What Is Vein Disease?
Vein disease is one of the most common health conditions affecting over 30 percent of the population.1 Vein disease, also referred to as venous insufficiency, is the primary cause of varicose or spider veins.
This occurs when the valves or walls in your leg veins malfunction. When these vessels become weakened, they have difficulty pushing the blood back to your heart. As a result, blood begins to pool in your legs which can cause spider veins, varicose veins, and skin ulcers.
Common Signs of Vein Disease
Vein disease is most often associated with physical signs like varicose veins, spider veins, or reticular veins. For some, this can also cause painful symptoms leading to a
decreased quality of life. Here are common symptoms:
- Swelling in the legs and ankles
- Tired, aching legs
- Burning in the calf or thigh
- Leg pain that feels better when you walk or raise your legs
- Itchy, dry skin
- Numbness or tingling sensation
- Difficulty standing for long periods
- Non-healing wounds on your legs
If you have leg discomfort that matches any of the above symptoms, you may have venous insufficiency. Receiving treatment can help alleviate signs and symptoms and prevent your condition from becoming worse.
Causes and Risks
The circulatory system consists of veins and arteries. Arteries are blood vessels that bring oxygenated blood full of nutrients from the heart to the rest of the body. Veins are vessels that transport blood without oxygen and nutrients back to the heart. In healthy leg veins, one-way valves allow blood to move only in one direction: towards the heart. In order to do this, when you walk, your leg muscles squeeze the deep veins of your legs and feet pushing the non-oxygenated blood back to the heart.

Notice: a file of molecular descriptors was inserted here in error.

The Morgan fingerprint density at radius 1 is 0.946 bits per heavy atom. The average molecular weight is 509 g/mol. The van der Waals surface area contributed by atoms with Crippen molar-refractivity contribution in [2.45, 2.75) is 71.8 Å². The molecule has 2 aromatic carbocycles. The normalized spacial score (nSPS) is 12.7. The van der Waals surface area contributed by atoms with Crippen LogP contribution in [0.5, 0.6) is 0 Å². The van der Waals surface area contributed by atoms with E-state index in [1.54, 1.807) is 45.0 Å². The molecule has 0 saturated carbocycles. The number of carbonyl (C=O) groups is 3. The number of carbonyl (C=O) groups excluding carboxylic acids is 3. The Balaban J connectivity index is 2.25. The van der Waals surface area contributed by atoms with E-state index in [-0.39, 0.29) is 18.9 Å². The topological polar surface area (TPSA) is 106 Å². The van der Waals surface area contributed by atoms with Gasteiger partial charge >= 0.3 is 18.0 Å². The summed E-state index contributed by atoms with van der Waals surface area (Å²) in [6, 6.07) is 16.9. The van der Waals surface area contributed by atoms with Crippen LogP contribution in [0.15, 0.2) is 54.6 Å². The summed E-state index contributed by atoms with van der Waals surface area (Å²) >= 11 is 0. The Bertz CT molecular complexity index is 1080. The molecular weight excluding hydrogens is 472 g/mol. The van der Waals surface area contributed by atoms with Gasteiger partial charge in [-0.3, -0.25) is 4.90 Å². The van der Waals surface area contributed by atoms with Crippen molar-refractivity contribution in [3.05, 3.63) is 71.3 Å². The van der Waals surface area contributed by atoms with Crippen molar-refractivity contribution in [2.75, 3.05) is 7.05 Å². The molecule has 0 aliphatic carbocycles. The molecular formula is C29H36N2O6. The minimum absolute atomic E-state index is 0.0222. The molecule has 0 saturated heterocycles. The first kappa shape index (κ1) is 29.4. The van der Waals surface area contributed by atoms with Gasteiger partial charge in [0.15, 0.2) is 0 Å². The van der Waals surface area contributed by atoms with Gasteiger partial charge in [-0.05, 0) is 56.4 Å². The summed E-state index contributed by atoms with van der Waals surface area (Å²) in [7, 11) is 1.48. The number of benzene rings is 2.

In your veins there are one-way valves that are placed about one inch apart that keep blood flowing in the right direction. When your leg muscles relax, the valves inside your veins close preventing the backward flow of blood back down the legs.
There are three types of veins in your legs: superficial veins, which lie close to the skin, deep veins, which lie in or beneath the muscles, and perforating veins, which connect the superficial to the deep veins. Deep veins bring the blood back to the major vein in your abdomen called the vena cava, which brings the blood straight to the heart.
Vein disease is caused when a valve in your vein does not circulate blood to your heart. This causes blood to flow backward and pool in your legs, leading to uncomfortable or painful symptoms. Damaged or weakened valves can make the surrounding valves work harder, contributing to more valves malfunctioning.
While vein venous insufficiency itself is not life-threatening, it can cause pain, cramping, or swelling that affects your quality of life. If left untreated, vein disease can lead to more serious conditions, including venous ulcers or deep vein thrombosis (DVT).
What Causes Vein Disease?
There are various aspects that may influence the development of vein disease such as:
- Standing or sitting for long periods of time – staying in the same position does not promote healthy blood flow
- Current or former smokers – smoking weakens your veins, reducing blood flow
- Lack of exercise – living a sedentary lifestyle can lead to muscles not being able to pump blood successfully
- Family history – If either one or both of your parents have had vein disease, your risk increases exponentially.
What Are the Risk Factors?
Anyone can develop this common venous condition; however, risk factors that may increase your risk include:
- People over the age of 50 – age puts more strain on your veins causing them to weaken over time
- Women – hormone changes make women more at risk than men
- Pregnancy – increased blood volume during pregnancy can enlarge your veins
- Obesity – extra weight can put more pressure on your veins
- Family history of blood clots or vein disease – genetics plays a key role in the development of vein disease
- High blood pressure – can increase your risk of vein valves malfunctioning
Find Relief at USA Vein Clinics
At USA Vein Clinics, we offer non-surgical, office-based procedures to treat venous insufficiency. Once you schedule your appointment, you will meet with one of our vascular specialists who will diagnose your condition and will provide the best treatment option for your condition. Our staff will be available throughout the procedure and recovery process to answer all of your questions.
If you are ready to find relief from vein disease, use our online scheduler or call 888.768.3467 to schedule an appointment today.